When a Greenpeace contingent arrived in Ketchikan on their 237-foot yacht, complete with helicopter and speedboats, their reception was cool except among a few local environmentalists. Greenpeace's representative in Alaska, Melanie Duchin of Anchorage, said: "As an Alaskan and an American, I'm shocked at the way Ketchikan has reacted to our visit. The city's attempts to silence us are not typical of Alaskans, and they will not prevent us from continuing on with this tour or our efforts to protect the nation's endangered forests."
Douglas artist wins $5,000 prize at show; Turning the Tides holds logo contest; Alaska students' test scores improve; Search for missing fisherman called off; Walrus rehabilitating at SeaLife center; UAF gets grant for look at Native health
Gov. Sean Parnell's recent appointee to the Board of Game, Al Barrette, has a conflict of interest that is cause for denial of his confirmation.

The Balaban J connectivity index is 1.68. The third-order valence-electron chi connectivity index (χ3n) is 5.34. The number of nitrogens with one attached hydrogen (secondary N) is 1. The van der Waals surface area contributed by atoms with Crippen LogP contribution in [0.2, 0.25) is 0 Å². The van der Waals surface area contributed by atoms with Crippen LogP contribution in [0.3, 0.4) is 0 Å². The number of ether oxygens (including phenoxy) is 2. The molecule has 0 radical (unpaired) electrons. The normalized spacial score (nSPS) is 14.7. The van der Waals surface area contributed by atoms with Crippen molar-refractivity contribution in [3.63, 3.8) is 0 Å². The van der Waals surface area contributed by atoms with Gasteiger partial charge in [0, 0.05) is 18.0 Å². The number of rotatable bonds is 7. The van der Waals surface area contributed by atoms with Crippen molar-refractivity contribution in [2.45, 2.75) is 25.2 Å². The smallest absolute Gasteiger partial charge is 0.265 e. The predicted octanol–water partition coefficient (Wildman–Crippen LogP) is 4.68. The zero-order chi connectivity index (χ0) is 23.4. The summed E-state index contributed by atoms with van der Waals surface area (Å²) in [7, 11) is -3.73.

Polly Hessing remembers the night a sleepless visitor to Round Island mistook a singing walrus for an acoustic guitarist. "Walrus vocalizations are very beautiful and unique," she said. "They sound like harps. We actually had a camper come by one night who said, 'Somebody is playing guitar and I can't find out where they are,' It was a walrus."
This photo, titled "An Acre of Herring, Douglas, Alaska," shows the once-prominent herring fisheries of Southeast Alaska during the early 20th century.
Juneau Empire ©2013. All Rights Reserved.